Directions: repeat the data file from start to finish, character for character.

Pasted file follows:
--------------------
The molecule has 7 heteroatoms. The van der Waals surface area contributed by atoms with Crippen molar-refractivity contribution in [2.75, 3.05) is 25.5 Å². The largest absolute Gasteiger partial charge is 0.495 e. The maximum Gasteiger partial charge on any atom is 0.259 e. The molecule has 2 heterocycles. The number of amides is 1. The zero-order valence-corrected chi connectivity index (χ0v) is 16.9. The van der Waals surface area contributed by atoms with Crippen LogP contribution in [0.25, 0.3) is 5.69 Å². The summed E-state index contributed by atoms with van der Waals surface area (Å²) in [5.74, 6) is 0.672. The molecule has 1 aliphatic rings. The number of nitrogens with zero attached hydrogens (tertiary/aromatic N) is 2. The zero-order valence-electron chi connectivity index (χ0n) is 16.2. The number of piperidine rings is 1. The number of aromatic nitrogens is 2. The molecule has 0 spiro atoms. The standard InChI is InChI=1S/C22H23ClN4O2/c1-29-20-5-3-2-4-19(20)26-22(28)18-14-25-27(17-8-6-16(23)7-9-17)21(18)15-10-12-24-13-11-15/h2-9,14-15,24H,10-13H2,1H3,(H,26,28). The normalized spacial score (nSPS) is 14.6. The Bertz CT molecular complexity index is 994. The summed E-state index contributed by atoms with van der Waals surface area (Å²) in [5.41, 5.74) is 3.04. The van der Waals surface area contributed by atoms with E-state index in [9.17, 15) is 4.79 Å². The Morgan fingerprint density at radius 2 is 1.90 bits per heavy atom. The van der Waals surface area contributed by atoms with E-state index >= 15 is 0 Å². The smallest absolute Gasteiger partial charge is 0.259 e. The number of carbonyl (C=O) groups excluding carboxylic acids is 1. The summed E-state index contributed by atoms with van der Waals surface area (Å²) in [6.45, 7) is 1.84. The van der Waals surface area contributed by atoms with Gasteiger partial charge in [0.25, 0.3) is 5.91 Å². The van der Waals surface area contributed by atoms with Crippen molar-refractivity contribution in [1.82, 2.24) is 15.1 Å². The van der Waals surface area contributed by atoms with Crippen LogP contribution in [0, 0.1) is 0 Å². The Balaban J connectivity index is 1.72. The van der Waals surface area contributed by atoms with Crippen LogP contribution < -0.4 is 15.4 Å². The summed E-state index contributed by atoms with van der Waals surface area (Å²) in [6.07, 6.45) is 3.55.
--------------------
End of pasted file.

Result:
The molecule has 7 heteroatoms. The van der Waals surface area contributed by atoms with Crippen molar-refractivity contribution in [2.75, 3.05) is 25.5 Å². The largest absolute Gasteiger partial charge is 0.495 e. The maximum Gasteiger partial charge on any atom is 0.259 e. The molecule has 2 heterocycles. The number of amides is 1. The zero-order valence-corrected chi connectivity index (χ0v) is 16.9. The van der Waals surface area contributed by atoms with Crippen LogP contribution in [0.25, 0.3) is 5.69 Å². The summed E-state index contributed by atoms with van der Waals surface area (Å²) in [5.74, 6) is 0.672. The molecule has 1 aliphatic rings. The number of nitrogens with zero attached hydrogens (tertiary/aromatic N) is 2. The zero-order valence-electron chi connectivity index (χ0n) is 16.2. The number of piperidine rings is 1. The number of aromatic nitrogens is 2. The molecule has 0 spiro atoms. The standard InChI is InChI=1S/C22H23ClN4O2/c1-29-20-5-3-2-4-19(20)26-22(28)18-14-25-27(17-8-6-16(23)7-9-17)21(18)15-10-12-24-13-11-15/h2-9,14-15,24H,10-13H2,1H3,(H,26,28). The normalized spacial score (nSPS) is 14.6. The Bertz CT molecular complexity index is 994. The summed E-state index contributed by atoms with van der Waals surface area (Å²) in [5.41, 5.74) is 3.04. The van der Waals surface area contributed by atoms with E-state index in [9.17, 15) is 4.79 Å². The Morgan fingerprint density at radius 2 is 1.90 bits per heavy atom. The van der Waals surface area contributed by atoms with E-state index >= 15 is 0 Å². The smallest absolute Gasteiger partial charge is 0.259 e. The number of carbonyl (C=O) groups excluding carboxylic acids is 1. The summed E-state index contributed by atoms with van der Waals surface area (Å²) in [6.45, 7) is 1.84. The van der Waals surface area contributed by atoms with Gasteiger partial charge in [0.25, 0.3) is 5.91 Å². The van der Waals surface area contributed by atoms with Crippen molar-refractivity contribution in [1.82, 2.24) is 15.1 Å². The van der Waals surface area contributed by atoms with Crippen LogP contribution in [0, 0.1) is 0 Å². The Balaban J connectivity index is 1.72. The van der Waals surface area contributed by atoms with Crippen LogP contribution < -0.4 is 15.4 Å². The summed E-state index contributed by atoms with van der Waals surface area (Å²) in [6.07, 6.45) is 3.55.